In principle, the various columns used for HPLC can also be used for SFC, but in order to ensure the CO2 is kept in a supercritical fluid state, make sure the column has the pressure capacity necessary for maintaining the required pressure level. Polymer-based columns require particular care because the pressure increases during use as the stationary phase expands.
Since supercritical carbon dioxide has about the same polarity as hexane, the main SFC separation modes will presumably behave similar to normal-phase chromatography, but unlike HPLC, columns with properties of both normal-phase columns (such as silica, diol, and CN) and reversed-phase columns (such as C18, cholesteryl, and phenyl) can be used. Furthermore, the supercritical carbon dioxide used for SFC has high mobile phase diffusivity and low molecular density, making it more prone to secondary interactions than HPLC and resulting in major changes in separation behavior depending on the column stationary phase.*1) Therefore, to determine optimal conditions, it is important to consider analytical conditions using a wide variety of stationary phase types.
Though supercritical carbon dioxide has low polarity similar to hexane, as mentioned above, it can be mixed with highly polar solvents. That means when optimizing the mobile phase and stationary phase for SFC, normal-phase columns can be replaced with a reversed-phase column without changing the type or composition of mobile phase or modifier. Fig. 1 shows a comparison of the elution order for HPLC and SFC. For HPLC, mobile phases are matched to either the reversed-phase or normal-phase separation mode based on mobile phase properties. That involves purging the solvent from inside the system each time the separation mode is changed. For SFC, the same mobile phase conditions can be used for either the reversed-phase or normal-phase separation modes, which means separation results can be checked by simply replacing the column.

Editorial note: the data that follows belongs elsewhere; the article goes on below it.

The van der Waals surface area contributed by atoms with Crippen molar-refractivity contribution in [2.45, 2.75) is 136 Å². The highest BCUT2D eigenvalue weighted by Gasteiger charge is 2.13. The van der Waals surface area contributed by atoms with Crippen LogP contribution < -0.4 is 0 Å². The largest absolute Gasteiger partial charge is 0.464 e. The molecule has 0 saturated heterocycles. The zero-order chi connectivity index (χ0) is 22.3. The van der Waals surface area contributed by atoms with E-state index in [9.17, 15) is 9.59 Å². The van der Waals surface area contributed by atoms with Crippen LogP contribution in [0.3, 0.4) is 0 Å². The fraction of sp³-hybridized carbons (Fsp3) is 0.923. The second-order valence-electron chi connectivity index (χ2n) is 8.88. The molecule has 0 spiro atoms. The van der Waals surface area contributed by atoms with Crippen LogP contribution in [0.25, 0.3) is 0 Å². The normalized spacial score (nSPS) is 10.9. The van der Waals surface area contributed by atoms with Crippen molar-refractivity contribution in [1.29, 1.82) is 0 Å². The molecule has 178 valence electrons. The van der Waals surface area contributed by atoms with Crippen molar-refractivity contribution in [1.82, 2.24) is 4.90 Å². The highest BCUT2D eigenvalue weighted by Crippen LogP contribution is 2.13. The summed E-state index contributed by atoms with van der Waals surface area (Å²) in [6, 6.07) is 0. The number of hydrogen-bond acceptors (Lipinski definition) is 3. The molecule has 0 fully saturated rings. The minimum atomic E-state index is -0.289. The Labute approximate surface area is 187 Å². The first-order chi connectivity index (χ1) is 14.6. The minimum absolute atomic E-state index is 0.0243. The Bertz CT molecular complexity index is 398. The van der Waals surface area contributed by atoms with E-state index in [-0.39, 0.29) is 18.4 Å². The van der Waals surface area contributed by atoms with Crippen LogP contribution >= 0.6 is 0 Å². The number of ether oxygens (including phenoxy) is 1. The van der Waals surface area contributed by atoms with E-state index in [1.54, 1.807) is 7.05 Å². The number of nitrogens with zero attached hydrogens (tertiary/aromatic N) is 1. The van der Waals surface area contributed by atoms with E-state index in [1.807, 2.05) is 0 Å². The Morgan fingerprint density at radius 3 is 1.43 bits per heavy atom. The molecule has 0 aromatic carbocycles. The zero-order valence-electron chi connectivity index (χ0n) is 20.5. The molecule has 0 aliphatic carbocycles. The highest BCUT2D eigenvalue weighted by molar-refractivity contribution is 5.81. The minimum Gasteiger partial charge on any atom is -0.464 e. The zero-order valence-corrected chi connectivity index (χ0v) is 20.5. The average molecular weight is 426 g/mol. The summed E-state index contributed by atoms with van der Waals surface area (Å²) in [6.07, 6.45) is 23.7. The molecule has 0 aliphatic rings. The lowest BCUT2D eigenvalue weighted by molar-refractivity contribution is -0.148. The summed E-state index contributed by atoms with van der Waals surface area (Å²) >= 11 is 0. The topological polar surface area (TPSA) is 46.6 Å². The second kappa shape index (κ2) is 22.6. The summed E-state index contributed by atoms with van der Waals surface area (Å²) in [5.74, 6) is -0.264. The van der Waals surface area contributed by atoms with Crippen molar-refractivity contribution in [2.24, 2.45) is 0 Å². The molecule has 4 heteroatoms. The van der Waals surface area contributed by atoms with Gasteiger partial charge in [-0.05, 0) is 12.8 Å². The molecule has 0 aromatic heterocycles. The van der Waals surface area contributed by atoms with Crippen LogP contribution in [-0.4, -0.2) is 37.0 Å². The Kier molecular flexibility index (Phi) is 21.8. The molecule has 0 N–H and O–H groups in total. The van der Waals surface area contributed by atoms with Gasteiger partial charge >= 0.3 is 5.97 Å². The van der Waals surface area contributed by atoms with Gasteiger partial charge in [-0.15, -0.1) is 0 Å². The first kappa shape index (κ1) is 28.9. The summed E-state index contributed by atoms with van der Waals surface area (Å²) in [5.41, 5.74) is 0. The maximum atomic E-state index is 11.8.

Fig. 1 Comparison of Elution Order for HPLC and SFC
Column Selection Guide
Given that normal-phase separation is the main separation mode used for SFC, normal-phase UC-Diol and UC-Diol II columns are widely used as the first choice for SFC systems. The next most widely used columns are UC-Py columns, due to the similarity in separation behavior to ethylpyridine-based columns. Whereas HPLC uses aqueous or non-aqueous mobile phases with significantly different compositions for reverse-phase and normal-phase analysis respectively, SFC uses the same mixture of supercritical fluid carbon dioxide mobile phase and a modifier (a water-soluble organic solvent such as methanol) regardless of the stationary phase. That means the same mobile phase composition can be used for serial analysis involving all types of columns. Since supercritical carbon dioxide can penetrate tiny pores more easily, it promotes higher interaction with the stationary phase. That means SFC offers the possibility of separating isomers or other compounds that are difficult to be separated by HPLC. In particular, columns with unique or multiple interactive effects can help improve separation using SFC.
Fig. 2 shows an index of elution order and retention behavior for a variety of columns used to analyze ibuprofen (acidic compound), indapamide (neutral compound), and propranolol (basic compound). Fig. 3 shows chromatograms obtained using diol group, hydroxyphenyl group, and cholesteryl group columns.
Fig. 2 Retention Behavior of Respective Shim-pack™ UC Series Products
Fig. 3 Differences in Retention Behavior for Respective Stationary Phases
(normal-phase for Diol, normal-phase + static electric interaction for HyP, and hydrophobic interaction for Choles)
Shim-pack™ UC Series Columns
Shimadzu offers the Shim-pack UC series of columns designed specifically for SFC analysis. The line of Shim-pack UC series columns is listed in Table 1.
The set of six columns with different separation selectivity characteristics is especially useful when scouting for columns during method development (Fig. 4)
Table 1 Shim-pack UC Series Columns
Fig. 4 Set of Six Shim-pack UC Series Columns
*1) Comparison of Retention Behavior between Supercritical Fluid Chromatography and Normal-Phase High-Performance Liquid Chromatography with Various Stationary Phases
Molecules 2019 Jul; 24(13): 24-25